[nycbug-talk] Split Horizon DNS

Miles Nordin carton at Ivy.NET
Thu May 14 15:54:12 EDT 2009

>>>>> "mj" == Matt Juszczak <matt at atopia.net> writes:

    mj> -two servers configured to forward onto ISP nameservers

I used to do this but don't now.  It's a nice idea, but for me causes
more problems than it solves.  DNS turns out not to be among the big
problems with making things web scale, so the elaborate tree of
caching resolvers early advocates envisioned probably isn't
necessary---one cache per user, or one cache per handful of users,
should be fine.  no cache is of course not fine at all.  It's slow and
it's being a bad neighbor.  In fact I think it'd be good if bind wrote
its cache to disk across restarts, but I don't know of any resolver
that does this.  But if you are using ISP forwarders instead of
unleashing your recursive resolvers onto the internet directly to be
neighborly, I think your etiquette is somewhat obsolete.

If your ISP is nationwide and has a cluster of nameservers at
``national headquarters'' instead of spreading recursive resolvers
over all their POP's, then you are much better running your own
recursive resolver and not using forwarding because (a) you get lower
latency on the queries themselves and (b) many CDN's will end up
serving you better because they'll know where you are.

    mj> "domain name".int

use a TLD that is not already in use on the internet.  .int is in use
so that's a very bad choice.  also do not use .local

just say 'dig int. ns' and you can see that it's in use already.

    mj> timeout of 1 set in /etc/resolv.conf

that's a nice idea, and not necessarily a bad one.

However please do understand the timeout isn't for your internal
servers---it's for the whole process of resolution.  There's no way
for the resolver to tell the difference between a recursive resolver
that's down and a name that honestly takes a long time to resolve.
so, if you are behind a slow pipe with a big FIFO buffer (DSL, T1), or
if the other guy's authoritative servers are really slow, or if one of
the authoritative servers is down and BIND's recursive resolver
timeout is taking longer than 1 second (yes I think it is) to move on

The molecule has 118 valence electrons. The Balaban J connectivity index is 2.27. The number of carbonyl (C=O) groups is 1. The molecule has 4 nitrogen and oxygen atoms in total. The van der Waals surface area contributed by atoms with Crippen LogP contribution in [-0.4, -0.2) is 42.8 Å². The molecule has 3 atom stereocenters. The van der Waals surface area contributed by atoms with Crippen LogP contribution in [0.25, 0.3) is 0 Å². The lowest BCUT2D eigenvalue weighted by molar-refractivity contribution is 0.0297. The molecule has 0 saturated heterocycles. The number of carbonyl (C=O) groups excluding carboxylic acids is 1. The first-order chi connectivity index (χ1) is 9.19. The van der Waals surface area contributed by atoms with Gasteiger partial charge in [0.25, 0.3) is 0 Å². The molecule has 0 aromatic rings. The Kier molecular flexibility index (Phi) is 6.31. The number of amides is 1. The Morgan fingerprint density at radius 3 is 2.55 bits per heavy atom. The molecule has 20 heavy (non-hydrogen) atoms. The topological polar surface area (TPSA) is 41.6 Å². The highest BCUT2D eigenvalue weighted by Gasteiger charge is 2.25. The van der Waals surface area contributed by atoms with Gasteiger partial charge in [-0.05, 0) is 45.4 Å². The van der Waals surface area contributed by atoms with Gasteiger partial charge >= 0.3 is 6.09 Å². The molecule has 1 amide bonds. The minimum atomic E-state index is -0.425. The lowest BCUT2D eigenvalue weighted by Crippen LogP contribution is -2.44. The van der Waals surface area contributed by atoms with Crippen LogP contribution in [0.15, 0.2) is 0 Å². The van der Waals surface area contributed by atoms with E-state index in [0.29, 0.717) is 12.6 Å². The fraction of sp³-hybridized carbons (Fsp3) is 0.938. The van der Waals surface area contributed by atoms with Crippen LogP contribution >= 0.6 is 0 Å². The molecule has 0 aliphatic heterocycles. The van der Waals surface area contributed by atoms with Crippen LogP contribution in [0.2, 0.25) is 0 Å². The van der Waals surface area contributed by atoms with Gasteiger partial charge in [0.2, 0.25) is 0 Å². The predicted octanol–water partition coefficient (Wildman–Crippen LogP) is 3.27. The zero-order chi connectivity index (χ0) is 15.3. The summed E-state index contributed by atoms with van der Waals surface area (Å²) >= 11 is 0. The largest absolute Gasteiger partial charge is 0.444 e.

to the next redundant nameserver, then you won't be able to resolve
those slow domains at all.  at least not the first time.  If the data
is cacheable maybe you can press ``reload'' and try again after the
query finishes behind the scenes.  But there seems to be some caching
inside Firefox itself too which could fuck you. :(

If you had the slave use the master as a forwarder, then your timeout
for the overall external process becomes 2 seconds, but I think this
is a loss overall.  First it's not much longer.  Second if done
stupidly it destroys the redundancy you wanted---may as well just list
the master.  Even if done smartly so the slave can be made to forward
first, then try to resolve on its own, it's still a loss: What you
want to avoid most with resolver-side DNS redundancy is a situation
where every lookup takes 4 - 30 seconds.  (ex. what facebook was
causing by blackholing AAAA queries instead of returning NXDOMAIN. but
they fixed it.)  This is what really pisses people off.  really you
need a failover stratagy that's stateful lower down in the resovler
tree---right now we only have state in the caches, which is too far
up, beyond the point where you put your redundancy.  IMHO with most
OS's you may as well just mention one nameserver because if it ever
has to move onto the second, it would be better to fail outright and
get attention than silently work in this severely broken/slow way.
the type of resolver redundancy that would work is anycast or CARP or
something like that.
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